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Depression Research and Treatment
Volume 2014, Article ID 730505, 6 pages
http://dx.doi.org/10.1155/2014/730505
Clinical Study

Lovastatin as an Adjuvant to Lithium for Treating Manic Phase of Bipolar Disorder: A 4-Week, Randomized, Double-Blind, Placebo-Controlled Clinical Trial

1Research Center for Psychiatry and Behavioral Sciences, Shiraz University of Medical Sciences, Shiraz, Iran
2Department of Psychiatry, School of Medicine, Shiraz University of Medical Sciences, Shiraz, Iran
3Department of Neuroscience, School of Advanced Medical Sciences and Technologies, Shiraz University of Medical Sciences, Shiraz, Iran
4Shiraz University of Medical Sciences, Shiraz, Iran
5Shiraz Endocrine and Metabolism Research Center, Shiraz University of Medical Sciences, Shiraz, Iran

Received 14 February 2014; Revised 4 June 2014; Accepted 5 June 2014; Published 15 July 2014

Academic Editor: Janusz K. Rybakowski

Copyright © 2014 Ahmad Ghanizadeh et al. This is an open access article distributed under the Creative Commons Attribution License, which permits unrestricted use, distribution, and reproduction in any medium, provided the original work is properly cited.

Abstract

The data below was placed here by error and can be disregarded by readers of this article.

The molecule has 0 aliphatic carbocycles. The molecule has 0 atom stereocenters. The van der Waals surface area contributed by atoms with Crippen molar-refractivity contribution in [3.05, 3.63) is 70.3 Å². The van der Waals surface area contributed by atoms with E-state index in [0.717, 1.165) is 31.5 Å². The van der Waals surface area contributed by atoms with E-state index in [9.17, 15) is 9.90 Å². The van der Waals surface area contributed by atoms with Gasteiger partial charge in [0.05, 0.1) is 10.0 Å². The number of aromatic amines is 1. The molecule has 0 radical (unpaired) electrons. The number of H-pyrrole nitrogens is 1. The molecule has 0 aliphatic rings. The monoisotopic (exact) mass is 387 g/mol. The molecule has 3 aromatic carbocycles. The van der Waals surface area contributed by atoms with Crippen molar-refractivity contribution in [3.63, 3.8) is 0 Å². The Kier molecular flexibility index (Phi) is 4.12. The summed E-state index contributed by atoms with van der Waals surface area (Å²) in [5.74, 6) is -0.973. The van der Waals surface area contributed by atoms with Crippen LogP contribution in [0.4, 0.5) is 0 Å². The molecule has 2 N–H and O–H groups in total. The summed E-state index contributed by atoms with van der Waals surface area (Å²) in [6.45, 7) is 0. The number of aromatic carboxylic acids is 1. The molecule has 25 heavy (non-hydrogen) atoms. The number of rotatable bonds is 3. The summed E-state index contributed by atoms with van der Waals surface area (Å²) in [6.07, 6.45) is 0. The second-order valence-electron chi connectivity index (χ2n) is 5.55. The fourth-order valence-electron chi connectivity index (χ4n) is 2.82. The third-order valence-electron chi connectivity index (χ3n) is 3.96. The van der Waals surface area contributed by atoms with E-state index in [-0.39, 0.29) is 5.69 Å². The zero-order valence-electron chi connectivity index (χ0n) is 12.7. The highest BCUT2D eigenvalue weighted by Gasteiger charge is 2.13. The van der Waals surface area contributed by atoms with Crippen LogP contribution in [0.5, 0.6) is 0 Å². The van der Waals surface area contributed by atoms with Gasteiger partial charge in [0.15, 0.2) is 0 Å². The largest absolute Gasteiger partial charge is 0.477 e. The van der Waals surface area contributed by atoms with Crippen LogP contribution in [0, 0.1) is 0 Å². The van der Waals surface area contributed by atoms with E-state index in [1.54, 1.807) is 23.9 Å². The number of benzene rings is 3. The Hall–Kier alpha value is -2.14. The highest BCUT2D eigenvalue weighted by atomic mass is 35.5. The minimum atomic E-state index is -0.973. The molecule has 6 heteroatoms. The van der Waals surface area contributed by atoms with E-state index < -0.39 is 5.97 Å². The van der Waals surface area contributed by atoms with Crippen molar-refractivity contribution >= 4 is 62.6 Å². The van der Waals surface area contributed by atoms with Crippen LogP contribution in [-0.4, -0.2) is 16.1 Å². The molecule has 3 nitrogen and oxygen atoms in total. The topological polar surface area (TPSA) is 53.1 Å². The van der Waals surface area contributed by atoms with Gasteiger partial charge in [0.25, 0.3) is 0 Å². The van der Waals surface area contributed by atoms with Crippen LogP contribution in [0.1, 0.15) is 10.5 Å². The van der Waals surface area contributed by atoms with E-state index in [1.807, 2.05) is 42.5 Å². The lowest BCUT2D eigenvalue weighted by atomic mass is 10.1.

Objectives. Many patients with bipolar disorder suffer from metabolic disorder. Lovastatin is effective for treating major depression. This double-blind randomized placebo controlled clinical trial investigates whether lovastatin is a useful adjuvant to lithium for treating mania. Methods. Fifty-four patients with bipolar disorder-manic phase were randomly allocated into lovastatin or placebo group. The clinical symptoms were assessed at baseline, week 2, and week 4 using Young Mania Rating Scale. Adverse effects were checked. Results. Forty-six out of 54 patients completed this trial. The mania score in the lovastatin group decreased from 40.6 (11.1) at baseline to 12.9 (8.7) and 4.1 (5.4) at weeks 2 and 4, respectively. The score in the placebo group decreased from 41.0 (11.2) at baseline to 12.8 (8.07) and 5.8 (4.6) at weeks 2 and 4, respectively. However, there was no significant difference between groups at week 2 and week 4. The adverse effects rates were comparable between the two groups. No serious adverse effect was found. Tremor and nausea were the most common adverse effects. Conclusions. Lovastatin neither exacerbated nor decreased the symptoms of mania in patients with bipolar disorder. Current results support that the combination of lovastatin with lithium is tolerated well in bipolar disorder. The trial was registered with the Iranian Clinical Trials Registry (IRCT201302203930N18).